The chief advantage cited by the nuclear power industry is that it contributes nothing to the so-called "greenhouse effect" created by the burning of hydrocarbon solids, liquids and gases. Those who pooh-pooh the accumulating cloud cover of carbon dioxide gas insist that any warming the planet may be experiencing is only caused by cyclical changes. The other school of thought insists that we may wait until it is too late. Arctic polar ice has already melted over such a wide area that seasonal marine commerce is now being carried on between Canada and Russia along the fabled Northwest Passage that so many explorers died trying to find.

The view from Hubbert's Peak. The peak in question is not a mountain. And the view is depressing. Hubbert's Peak is the high point on a graph depicting world oil production in the past and predicting future oil production. Hubbert's graph is a bell curve, and the peak is the point at which half of the available oil has been used. It's all downhill from there. The concept is named for Marion King Hubbert, who was born in San Saba, Texas, in 1903. The lost San Saba Mine figures prominently in J. Frank Dobie's delightful exploration of Texas folklore titled Coronado's Children. I heard Hubbert speak once at a geological meeting; he had a lopsided face that he explained by saying that a log had rolled on him when he was a child.

Hubbert worked as a geophysicist for the Shell Oil Company for many years. In 1956, he made calculations of U.S. oil reserves and issued a prediction that shook the American oil industry. Many scoffed at Hubbert's forecast that U.S. oil production would peak in the early 1970s. He could hardly have been more accurate. The turnaround came in in 1970, when U.S. oil production reached about nine million barrels per day.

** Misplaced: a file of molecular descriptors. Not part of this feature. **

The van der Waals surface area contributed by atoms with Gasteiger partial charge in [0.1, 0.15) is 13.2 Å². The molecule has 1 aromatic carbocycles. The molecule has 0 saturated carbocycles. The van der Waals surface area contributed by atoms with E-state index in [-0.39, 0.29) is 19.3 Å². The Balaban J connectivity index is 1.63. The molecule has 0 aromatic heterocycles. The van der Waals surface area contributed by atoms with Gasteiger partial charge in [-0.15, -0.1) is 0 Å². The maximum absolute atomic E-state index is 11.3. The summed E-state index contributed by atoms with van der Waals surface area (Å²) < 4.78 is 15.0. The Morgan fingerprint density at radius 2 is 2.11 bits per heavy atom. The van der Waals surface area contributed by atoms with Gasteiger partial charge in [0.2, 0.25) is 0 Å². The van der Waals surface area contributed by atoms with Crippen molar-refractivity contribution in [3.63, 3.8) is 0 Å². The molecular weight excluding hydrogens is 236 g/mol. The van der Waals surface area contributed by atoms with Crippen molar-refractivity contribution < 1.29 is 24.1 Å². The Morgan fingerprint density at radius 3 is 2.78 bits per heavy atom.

Geologists who are concerned about the exhaustibility of the world's oil supply today have made similar calculations. All predict that another Hubbert's Peak, this time in world oil production, will occur in this decade. And it will come regardless of whether the amount of ultimately discoverable oil is the low estimate of 1.8 trillion barrels or the high estimate of 2.1 trillion barrels.

And if the oil runs out? Optimists point to alternate fuel sources: oil shale, tar sands, natural gas and even coal. But these will only add to the greenhouse effect. If the oil supply will only last for decades, the world's supply of coal is good for hundreds of years, and we may one day see the return of the Stanley Steamer automobile.

Nevertheless, future generations will undoubtedly despise us for what we have been doing with oil. We have been burning it wastefully. But petroleum is an unusual commodity. It can provide raw materials for an infinite variety of products: plastics, pharmaceuticals, chemicals, colorants, fertilizers, pesticides, detergents, artificial fibers. Ever since Edwin L. Drake, a former conductor on the New York & New Haven Railroad, drilled the first American oil well near Titusville, Pennsylvania, our principal use of oil has been to burn it wastefully--first in lamps, then in the engines of automobiles and airplanes, and in the early 1920s, to heat homes.

Our profligate society has greedily plundered the planet of its oil--and other valuable raw materials--as if supplies were endless--without exhibiting an iota of concern for future generations who will populate it.


AddThis Social Bookmark Button

Comments: Post a Comment | Postscripts Homepage

This page is powered by Blogger. Isn't yours?